It's time to charge your batteries and clean your lenses, GoPro investors. Your favorite action-camera maker is set to release third-quarter results this Wednesday after the market close. And with shares down around 50% despite last quarter's solid report, I suspect GoPro could have quite an interesting week.
Of course, GoPro has made a habit of under-promising and over-delivering for the past several quarters. For what it's worth, GoPro's outlook calls for revenue of $430 million to $445 million (up 56% year over year at the midpoint), gross margin of 46%, and earnings per share of $0.29 to $0.32 (up from $0.12 per share in the same year-ago period). Curiously, however, analysts are expecting revenue and earnings to be only near the bottom end of those guidance ranges.
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So what gives?
The supplier factorFor one, recall that GoPro shares plunged early last month, after video-chip supplier Ambarella posted its own disappointing earnings report. Specifically after exceeding expectations in Q2, Ambarella offered lighter-than-expected guidance for the current quarter, blaming an expected year-over-year decline in sales from the wearable-camera segment. On the surface, this seemed to represent an ominous sign for GoPro, which represents and outsized portion of Ambarella's revenue and happens to dominate the wearable-camera segment.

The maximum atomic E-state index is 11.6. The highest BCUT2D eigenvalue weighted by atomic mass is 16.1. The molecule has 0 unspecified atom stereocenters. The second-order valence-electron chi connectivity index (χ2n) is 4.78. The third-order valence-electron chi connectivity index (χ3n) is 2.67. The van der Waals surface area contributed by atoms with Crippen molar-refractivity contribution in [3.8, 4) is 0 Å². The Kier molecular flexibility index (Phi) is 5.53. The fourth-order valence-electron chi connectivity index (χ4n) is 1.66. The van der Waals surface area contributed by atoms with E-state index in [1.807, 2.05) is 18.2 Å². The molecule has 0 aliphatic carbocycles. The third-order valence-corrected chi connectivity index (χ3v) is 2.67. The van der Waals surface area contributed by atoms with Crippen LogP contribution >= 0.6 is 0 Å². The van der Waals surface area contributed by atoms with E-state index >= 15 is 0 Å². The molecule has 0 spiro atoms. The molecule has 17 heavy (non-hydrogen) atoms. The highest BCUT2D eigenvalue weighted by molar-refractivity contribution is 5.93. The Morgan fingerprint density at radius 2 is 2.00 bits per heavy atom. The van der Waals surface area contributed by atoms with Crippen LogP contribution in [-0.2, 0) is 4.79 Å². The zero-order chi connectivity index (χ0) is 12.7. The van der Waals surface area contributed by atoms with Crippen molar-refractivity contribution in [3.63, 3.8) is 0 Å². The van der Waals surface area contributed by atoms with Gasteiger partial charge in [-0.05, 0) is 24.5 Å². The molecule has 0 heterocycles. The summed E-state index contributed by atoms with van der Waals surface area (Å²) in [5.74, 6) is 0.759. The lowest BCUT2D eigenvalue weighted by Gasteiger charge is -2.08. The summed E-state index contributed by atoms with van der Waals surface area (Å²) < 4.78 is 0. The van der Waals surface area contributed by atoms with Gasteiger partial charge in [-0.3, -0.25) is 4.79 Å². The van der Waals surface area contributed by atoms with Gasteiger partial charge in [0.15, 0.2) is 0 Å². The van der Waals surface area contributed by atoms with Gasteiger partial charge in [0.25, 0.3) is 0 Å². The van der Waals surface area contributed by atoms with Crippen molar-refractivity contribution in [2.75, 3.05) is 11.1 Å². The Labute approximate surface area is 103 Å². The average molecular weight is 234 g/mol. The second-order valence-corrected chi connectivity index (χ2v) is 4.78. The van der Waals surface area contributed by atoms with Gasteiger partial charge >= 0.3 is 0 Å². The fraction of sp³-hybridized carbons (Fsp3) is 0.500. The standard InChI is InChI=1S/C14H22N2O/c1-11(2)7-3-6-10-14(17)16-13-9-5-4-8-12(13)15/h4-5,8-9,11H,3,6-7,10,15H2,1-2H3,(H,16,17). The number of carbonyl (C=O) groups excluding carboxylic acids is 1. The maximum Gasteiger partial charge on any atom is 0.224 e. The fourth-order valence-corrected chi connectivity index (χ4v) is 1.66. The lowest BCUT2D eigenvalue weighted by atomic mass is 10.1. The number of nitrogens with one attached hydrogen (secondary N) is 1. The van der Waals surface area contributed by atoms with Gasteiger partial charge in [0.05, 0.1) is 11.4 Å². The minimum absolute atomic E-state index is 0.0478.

As I pointed out at the time, however, Ambarella management blamed the shortfall primarily on timing, as major product launches occurring in the second quarter notably included GoPro's new HERO4 Session and HERO+ LCD. By contrast, in previous years Ambarella saw seasonally high revenue from significant product launches in Q3. Sure enough, Ambarella CFO George Laplante pointed out that taking the average of Q2 and Q3 unit shipments shows that growth for the wearable-camera segment was still in line with Ambarella's full-year expectations.
It seems fair to say, then, that GoPro should demonstrate this week that Ambarella's guidance wasn't the best gauge for GoPro's third quarter.
The underperformerBut it also didn't help last month, when, along with the introduction of its new lower-priced $199 HERO+ camera, GoPro simultaneously reduced the MSRP of its tiny new HERO4 Session camera by $100 to a "more accessible price" of $299.
GoPro's HERO4 Session isn't selling as well as expected. Credit: GoPro,
In this case, the market rightly took it as a sign that the HERO4 Session is selling below expectations. In fact, GoPro CEO Nick Woodman effectively admitted as much last month, noting that the Session isn't "what we'd expect simply because of how strong Silver and Black are."
In other words, because GoPro's higher-end $399 HERO4 Silver and $499 Black cameras are still selling so well, the HERO4 Session had a hard time competing with its technologically superior -- albeit physically larger -- siblings at a comparable price point. As a result, you can be sure GoPro will provide investors with details on the HERO4 Session's underperformance, whether sales have rebounded at the more accessible price point and, of course, whether margins have been negatively affected as a result. In addition, and perhaps more importantly, look for whether the relative strength of the HERO4 Black and Silver models have made up for that underperformance.